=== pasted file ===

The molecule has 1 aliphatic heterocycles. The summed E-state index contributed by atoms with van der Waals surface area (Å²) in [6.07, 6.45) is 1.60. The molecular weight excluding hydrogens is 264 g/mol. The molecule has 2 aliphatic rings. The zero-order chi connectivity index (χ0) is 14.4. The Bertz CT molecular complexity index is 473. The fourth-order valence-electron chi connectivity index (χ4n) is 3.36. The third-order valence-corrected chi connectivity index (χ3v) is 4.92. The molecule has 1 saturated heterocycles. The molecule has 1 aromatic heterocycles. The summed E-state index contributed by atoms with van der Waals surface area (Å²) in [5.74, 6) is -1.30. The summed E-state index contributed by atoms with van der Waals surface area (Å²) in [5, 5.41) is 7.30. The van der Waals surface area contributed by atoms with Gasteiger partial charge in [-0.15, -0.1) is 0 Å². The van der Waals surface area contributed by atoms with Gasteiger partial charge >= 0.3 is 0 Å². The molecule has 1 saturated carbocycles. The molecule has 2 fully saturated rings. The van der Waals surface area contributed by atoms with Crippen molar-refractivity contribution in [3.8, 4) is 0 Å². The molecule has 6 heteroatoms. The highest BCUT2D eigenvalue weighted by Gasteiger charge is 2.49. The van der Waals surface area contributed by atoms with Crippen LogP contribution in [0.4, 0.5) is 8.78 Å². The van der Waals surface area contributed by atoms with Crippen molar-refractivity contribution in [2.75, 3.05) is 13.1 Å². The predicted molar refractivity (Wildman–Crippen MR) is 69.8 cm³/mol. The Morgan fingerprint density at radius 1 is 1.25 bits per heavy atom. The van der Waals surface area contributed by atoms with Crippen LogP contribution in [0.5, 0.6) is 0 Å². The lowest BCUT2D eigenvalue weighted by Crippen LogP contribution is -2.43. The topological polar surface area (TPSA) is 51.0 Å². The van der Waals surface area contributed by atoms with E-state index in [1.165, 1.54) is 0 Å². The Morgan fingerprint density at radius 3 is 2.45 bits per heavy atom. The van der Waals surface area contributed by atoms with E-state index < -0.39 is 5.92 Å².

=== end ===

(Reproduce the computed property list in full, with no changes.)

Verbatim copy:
The molecule has 1 aliphatic heterocycles. The summed E-state index contributed by atoms with van der Waals surface area (Å²) in [6.07, 6.45) is 1.60. The molecular weight excluding hydrogens is 264 g/mol. The molecule has 2 aliphatic rings. The zero-order chi connectivity index (χ0) is 14.4. The Bertz CT molecular complexity index is 473. The fourth-order valence-electron chi connectivity index (χ4n) is 3.36. The third-order valence-corrected chi connectivity index (χ3v) is 4.92. The molecule has 1 saturated heterocycles. The molecule has 1 aromatic heterocycles. The summed E-state index contributed by atoms with van der Waals surface area (Å²) in [5.74, 6) is -1.30. The summed E-state index contributed by atoms with van der Waals surface area (Å²) in [5, 5.41) is 7.30. The van der Waals surface area contributed by atoms with Gasteiger partial charge in [-0.15, -0.1) is 0 Å². The van der Waals surface area contributed by atoms with Gasteiger partial charge >= 0.3 is 0 Å². The molecule has 1 saturated carbocycles. The molecule has 2 fully saturated rings. The van der Waals surface area contributed by atoms with Crippen molar-refractivity contribution in [3.8, 4) is 0 Å². The molecule has 6 heteroatoms. The highest BCUT2D eigenvalue weighted by Gasteiger charge is 2.49. The van der Waals surface area contributed by atoms with Crippen LogP contribution in [0.4, 0.5) is 8.78 Å². The van der Waals surface area contributed by atoms with Crippen molar-refractivity contribution in [2.75, 3.05) is 13.1 Å². The predicted molar refractivity (Wildman–Crippen MR) is 69.8 cm³/mol. The Morgan fingerprint density at radius 1 is 1.25 bits per heavy atom. The van der Waals surface area contributed by atoms with Crippen LogP contribution in [0.5, 0.6) is 0 Å². The lowest BCUT2D eigenvalue weighted by Crippen LogP contribution is -2.43. The topological polar surface area (TPSA) is 51.0 Å². The van der Waals surface area contributed by atoms with E-state index in [1.165, 1.54) is 0 Å². The Morgan fingerprint density at radius 3 is 2.45 bits per heavy atom. The van der Waals surface area contributed by atoms with E-state index < -0.39 is 5.92 Å².